Did you know the Sago Palm is toxic to pets?

676138.jpg I just received a new edition of my ASPCA newsletter and one article in particular caught my eye. It was about the increased incidence of pets being poisoned by the Sago Palm. This plant can also be quite toxic to young children.

The Sago Palm is common in warm climates, but it’s become more popular in Northern homes as a houseplant. The plant is native to Southern Japan. It’s an attractive plant with dark green leaves and a hairy trunk.

Since 2003, the ASPCA Animal Poison Control Center has seen an increase in cases of Sago palm and Cycad poisonings by more than 200 percent. APCC data also reveals that 50 percent to 75 percent of those cases resulted in fatalities.

sago-palm.jpg A chemical in the plant called cycasin is toxic and often causes permanent liver damage as well as neurological damage if enough of the poison is absorbed by the body. The seeds are the most poisonous part of the plant, although all parts of this plant are toxic, and the effects on humans are seizures, coma and death. Of course the seeds are an attractive reddish color so children and possible curious pets might be drawn to the plant.

Clinical signs of toxic poisoning are vomiting, melena (blood in stool), Jaundice, increased thirst, hemorrhagic gastroenteritis, bruising and later liver damage, liver failure and death.

If you have young children or pets in your home and you’d like to check to see if your house or garden plants are toxic you can take a look at this list of Toxic Plants. There’s also a list of non-toxic plants that you might also want to look at if you are planning on adding more plants to your collection.






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Pet Alert – Cocoa bean mulch can be toxic to dogs

I use mulch in my garden beds, as I’m sure many of my fellow garden readers do as well.

I use shredded cedar and sometimes small cedar chips. It sure works well on the garden and looks nice too, but I suppose from a pet point of view that mulch isn’t the best bet. Plus the mulch I use is colored red and I have no idea if the dye is toxic or not, but I do know that coniferous woods like cedar are toxic to most animals.

My puppy is slowly learning to stay away from the garden, but when she was younger she was attracted to the cedar mulch and I found myself constantly pulling pieces of it out of her mouth (as soon as she grabbed it of course). She’s a Labrador Retriever – a breed that’s notorious for eating just about anything they can get in their mouth. They also have one of the highest rates of bowel obstructions (and surgeries due to said bowel obstructions) because of all the indigestible stuff they eat. That’s why I’ve been worried about my dog and my garden ever since I got her. Not to mention the toxic plants that I grow as well!

Cocoa bean mulch has become quite popular in recent years. It looks nice in garden beds, breaks down like other natural mulches and I believe it smells nice too.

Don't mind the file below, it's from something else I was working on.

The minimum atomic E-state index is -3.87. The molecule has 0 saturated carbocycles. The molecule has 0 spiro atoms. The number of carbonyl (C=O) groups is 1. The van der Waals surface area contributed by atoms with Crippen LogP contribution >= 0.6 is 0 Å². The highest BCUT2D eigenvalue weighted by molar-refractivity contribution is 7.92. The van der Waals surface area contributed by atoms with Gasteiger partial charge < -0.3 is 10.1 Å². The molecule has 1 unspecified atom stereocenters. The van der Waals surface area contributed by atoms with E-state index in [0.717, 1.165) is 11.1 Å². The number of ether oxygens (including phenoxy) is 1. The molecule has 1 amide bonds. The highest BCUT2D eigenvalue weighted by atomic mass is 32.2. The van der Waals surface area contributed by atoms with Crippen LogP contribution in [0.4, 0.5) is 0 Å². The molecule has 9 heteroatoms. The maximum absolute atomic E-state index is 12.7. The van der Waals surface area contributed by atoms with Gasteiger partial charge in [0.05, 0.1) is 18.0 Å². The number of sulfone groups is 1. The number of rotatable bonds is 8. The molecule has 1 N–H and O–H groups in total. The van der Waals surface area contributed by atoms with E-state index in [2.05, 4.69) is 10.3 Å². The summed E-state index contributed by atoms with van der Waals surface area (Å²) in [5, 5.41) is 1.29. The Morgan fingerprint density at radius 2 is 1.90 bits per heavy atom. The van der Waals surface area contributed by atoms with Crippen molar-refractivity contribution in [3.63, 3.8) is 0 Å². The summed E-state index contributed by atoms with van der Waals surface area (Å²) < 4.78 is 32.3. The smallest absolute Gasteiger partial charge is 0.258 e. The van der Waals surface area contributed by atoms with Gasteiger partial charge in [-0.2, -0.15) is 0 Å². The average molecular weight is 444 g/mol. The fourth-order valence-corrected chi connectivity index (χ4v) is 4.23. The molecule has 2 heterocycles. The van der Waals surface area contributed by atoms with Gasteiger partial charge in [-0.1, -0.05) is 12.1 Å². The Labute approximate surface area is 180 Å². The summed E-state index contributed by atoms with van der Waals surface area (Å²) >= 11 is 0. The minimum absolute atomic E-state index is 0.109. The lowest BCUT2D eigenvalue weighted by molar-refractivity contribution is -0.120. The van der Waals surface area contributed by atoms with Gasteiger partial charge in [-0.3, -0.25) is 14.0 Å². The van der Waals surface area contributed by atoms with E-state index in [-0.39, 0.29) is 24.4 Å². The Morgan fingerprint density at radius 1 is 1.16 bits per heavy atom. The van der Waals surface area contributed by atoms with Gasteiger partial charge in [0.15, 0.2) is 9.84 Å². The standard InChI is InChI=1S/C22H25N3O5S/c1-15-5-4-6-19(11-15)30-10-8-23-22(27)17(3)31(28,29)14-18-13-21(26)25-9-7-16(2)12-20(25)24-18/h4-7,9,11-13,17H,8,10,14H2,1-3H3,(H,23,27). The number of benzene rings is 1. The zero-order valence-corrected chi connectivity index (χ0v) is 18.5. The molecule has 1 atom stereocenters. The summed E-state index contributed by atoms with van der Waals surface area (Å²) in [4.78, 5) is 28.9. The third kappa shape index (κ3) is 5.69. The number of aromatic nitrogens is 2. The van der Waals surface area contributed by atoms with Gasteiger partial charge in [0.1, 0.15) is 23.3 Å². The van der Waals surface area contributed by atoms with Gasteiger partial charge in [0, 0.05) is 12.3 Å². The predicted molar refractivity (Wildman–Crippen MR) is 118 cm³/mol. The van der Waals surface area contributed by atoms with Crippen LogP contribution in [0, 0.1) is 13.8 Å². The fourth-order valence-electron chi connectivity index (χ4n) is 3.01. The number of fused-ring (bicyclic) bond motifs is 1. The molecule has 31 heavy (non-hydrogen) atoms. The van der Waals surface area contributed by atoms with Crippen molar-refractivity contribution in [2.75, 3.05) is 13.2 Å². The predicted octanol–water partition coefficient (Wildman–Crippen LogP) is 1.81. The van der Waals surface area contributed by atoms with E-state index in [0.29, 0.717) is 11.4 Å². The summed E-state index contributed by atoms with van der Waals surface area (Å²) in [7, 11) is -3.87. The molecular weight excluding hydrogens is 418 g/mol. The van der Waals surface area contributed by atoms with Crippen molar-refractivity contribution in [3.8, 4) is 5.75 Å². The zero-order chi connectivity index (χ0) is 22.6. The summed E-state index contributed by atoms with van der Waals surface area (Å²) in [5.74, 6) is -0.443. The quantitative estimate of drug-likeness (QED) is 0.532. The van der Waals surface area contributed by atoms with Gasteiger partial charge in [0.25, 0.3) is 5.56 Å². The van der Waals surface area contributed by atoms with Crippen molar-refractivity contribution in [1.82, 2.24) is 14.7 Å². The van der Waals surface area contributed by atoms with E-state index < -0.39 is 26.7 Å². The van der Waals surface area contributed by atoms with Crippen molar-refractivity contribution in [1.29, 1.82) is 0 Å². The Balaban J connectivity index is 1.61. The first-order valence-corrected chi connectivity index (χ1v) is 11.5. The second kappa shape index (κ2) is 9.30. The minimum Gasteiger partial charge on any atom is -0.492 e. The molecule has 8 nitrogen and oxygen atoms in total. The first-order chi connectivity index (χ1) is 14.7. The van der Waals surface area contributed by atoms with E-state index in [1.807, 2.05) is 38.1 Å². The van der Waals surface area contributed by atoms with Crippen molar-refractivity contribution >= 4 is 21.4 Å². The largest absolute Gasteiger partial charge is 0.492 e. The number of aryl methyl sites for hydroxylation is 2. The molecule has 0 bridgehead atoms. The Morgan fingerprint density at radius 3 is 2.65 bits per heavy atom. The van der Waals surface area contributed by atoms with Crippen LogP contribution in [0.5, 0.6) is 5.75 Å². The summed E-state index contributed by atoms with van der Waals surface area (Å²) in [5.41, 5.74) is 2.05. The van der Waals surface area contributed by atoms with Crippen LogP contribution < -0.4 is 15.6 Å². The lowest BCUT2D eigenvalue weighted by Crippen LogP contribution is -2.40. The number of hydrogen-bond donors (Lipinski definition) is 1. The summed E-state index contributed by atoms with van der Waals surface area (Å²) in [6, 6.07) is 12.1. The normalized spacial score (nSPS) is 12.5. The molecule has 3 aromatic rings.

If you happen to use Cocoa Bean Mulch in your garden and own a dog you might want to read the report that i just received in my ASPCA newsletter. Here’s an excerpt:

If your dog likes to spend his summer grazing in your garden, his treat-seeking nose may lead him to one danger in particular: the sweet-smelling, but potentially harmful cocoa bean mulch. Made of cocoa bean shells and considered desirable for its eventual degradation into organic fertilizer, this gardener’s choice can be toxic to canines if eaten in large quantities—and some dogs have been known to eat amazing amounts!

In 2007, the ASPCA Animal Poison Control Center (APCC) handled 26 cases of cocoa bean mulch ingestion—a third originating in California. “Dogs are attracted to the fertilizer’s sweet smell,” says Dr. Steven Hansen, ASPCA Veterinary Toxicologist and APCC Director, “but like chocolate, cocoa bean mulch can be too much for our canine companions.”

Ingestion of large amounts of cocoa bean mulch, which contains residual amounts of theobromine—a methylxanthine found in chocolate and known to be toxic to dogs—may cause a variety of clinical signs. These typically start with vomiting, diarrhea and elevated heart rate, and if large amounts are consumed, they may progress to hyperactivity, muscle tremors and possibly other more serious neurological signs.

Treatment includes administering medical-grade activated charcoal, bringing tremors under control, cardiac monitoring and preventing further exposure.

“One key point to remember is that some dogs, particularly those with indiscriminate eating habits, can be attracted to any organic matter,” says Dana Farbman, APCC Senior Manager, Professional Communications. “Therefore, if you have a dog with such eating habits, it’s important that you don’t leave him unsupervised or allow him into areas where such materials are being used.”

By now most of you have probably already added mulch to your garden, that is, if you regularly do add mulch. If you used cocoa bean mulch be sure to keep your dog away from your garden beds!

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